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  4. Aug 10, 2017 #3
    For an individual molecule, neither.
    One is the average speed of ALL the molecules in a region ie the 450 ms-1
    The other is the speed of sound in air at a particular temperature. ie the 340 ms-1
    The two speeds can be considered as being a bulk property of many molecules - too many to count - and not of individual molecules.

    If one looks at an orifice and the molecules passing through, in very,very small time slices, one would see that the molecules passing through are only those with a trajectory in line with the orifice. ( The orifice could be thin so as to not have any wall friction effects and thus not itself be heated for example during the transition - we will go with that. ) The molecules passing through could be fast or slow ones with the fast overtaking the slow on the other side, or within the orifice depending upon the cross section. Eventually there will be enough molecules bouncing around on the vacuum side and colliding with each other.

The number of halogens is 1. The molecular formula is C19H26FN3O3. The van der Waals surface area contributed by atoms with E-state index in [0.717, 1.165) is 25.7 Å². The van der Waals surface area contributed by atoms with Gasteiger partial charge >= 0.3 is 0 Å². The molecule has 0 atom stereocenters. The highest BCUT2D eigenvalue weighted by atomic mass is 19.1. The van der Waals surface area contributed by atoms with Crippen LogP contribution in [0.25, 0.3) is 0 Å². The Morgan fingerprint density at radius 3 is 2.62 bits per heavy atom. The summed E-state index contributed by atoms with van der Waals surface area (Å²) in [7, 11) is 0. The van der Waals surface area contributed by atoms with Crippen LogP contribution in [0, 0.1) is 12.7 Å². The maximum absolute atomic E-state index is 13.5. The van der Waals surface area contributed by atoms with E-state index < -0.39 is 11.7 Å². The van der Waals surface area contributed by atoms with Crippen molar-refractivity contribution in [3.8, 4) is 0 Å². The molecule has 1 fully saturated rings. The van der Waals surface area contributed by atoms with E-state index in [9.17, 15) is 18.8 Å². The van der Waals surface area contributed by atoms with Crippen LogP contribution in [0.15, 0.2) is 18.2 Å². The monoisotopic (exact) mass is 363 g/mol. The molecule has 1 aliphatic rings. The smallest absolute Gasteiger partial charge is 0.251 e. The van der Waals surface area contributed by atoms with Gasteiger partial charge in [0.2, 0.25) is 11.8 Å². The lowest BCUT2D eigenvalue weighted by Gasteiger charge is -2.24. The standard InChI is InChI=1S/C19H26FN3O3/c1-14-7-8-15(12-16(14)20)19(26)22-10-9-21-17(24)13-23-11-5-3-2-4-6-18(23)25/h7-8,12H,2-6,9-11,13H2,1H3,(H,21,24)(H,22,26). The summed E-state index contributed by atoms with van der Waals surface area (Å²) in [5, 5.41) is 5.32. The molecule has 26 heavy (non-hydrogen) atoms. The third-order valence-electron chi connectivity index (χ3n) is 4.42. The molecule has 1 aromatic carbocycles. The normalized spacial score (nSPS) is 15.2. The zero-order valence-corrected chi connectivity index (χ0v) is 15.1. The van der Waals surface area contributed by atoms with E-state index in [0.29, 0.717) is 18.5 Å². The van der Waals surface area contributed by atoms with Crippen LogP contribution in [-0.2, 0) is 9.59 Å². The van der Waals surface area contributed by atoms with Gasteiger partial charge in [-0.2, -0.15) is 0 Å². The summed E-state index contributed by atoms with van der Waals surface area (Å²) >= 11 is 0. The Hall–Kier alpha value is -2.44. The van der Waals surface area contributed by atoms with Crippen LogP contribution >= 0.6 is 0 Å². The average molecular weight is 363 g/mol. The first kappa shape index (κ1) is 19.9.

The problem is that we do not have the time to count the molecules individually in very short time slices, so we revert to statistical mechanics or continuum mechanics to tell us what is happening.

    See:
    this is probably what you are interested in with an ideal gas in your OP without intra molecular forces.
    https://en.wikipedia.org/wiki/Joule–Thomson_effect
    Description
    In a free expansion, on the other hand, the gas does no work and absorbs no heat, so the internal energy is conserved. Expanded in this manner, the temperature of an ideal gas would remain constant, but the temperature of a real gas decreases, except at very high temperature.[8

    If one wants to go to individual molecular flow,
    https://en.wikipedia.org/wiki/Knudsen_number
    http://authors.library.caltech.edu/8988/1/NARpof60.pdf
    ( gets quite difficult )

    If it is bulk flow, I would recommend studying the continuum mechanics explanations with formulas such as . upload_2017-8-10_8-53-59.png .
     
  5. Aug 10, 2017 #4
    a) The Joule-Thomson effect describes the temperature change of real gases owing to expansion.

    b) The speed distribution of the effusing particles is not the Maxwellian equilibrium distribution, viz. faster particles get out with greater probability and are thus "favoured"; that temporarily leads to a temperature imbalance. EDIT: In case the orifice diameter is much smaller the the particle's mean free path.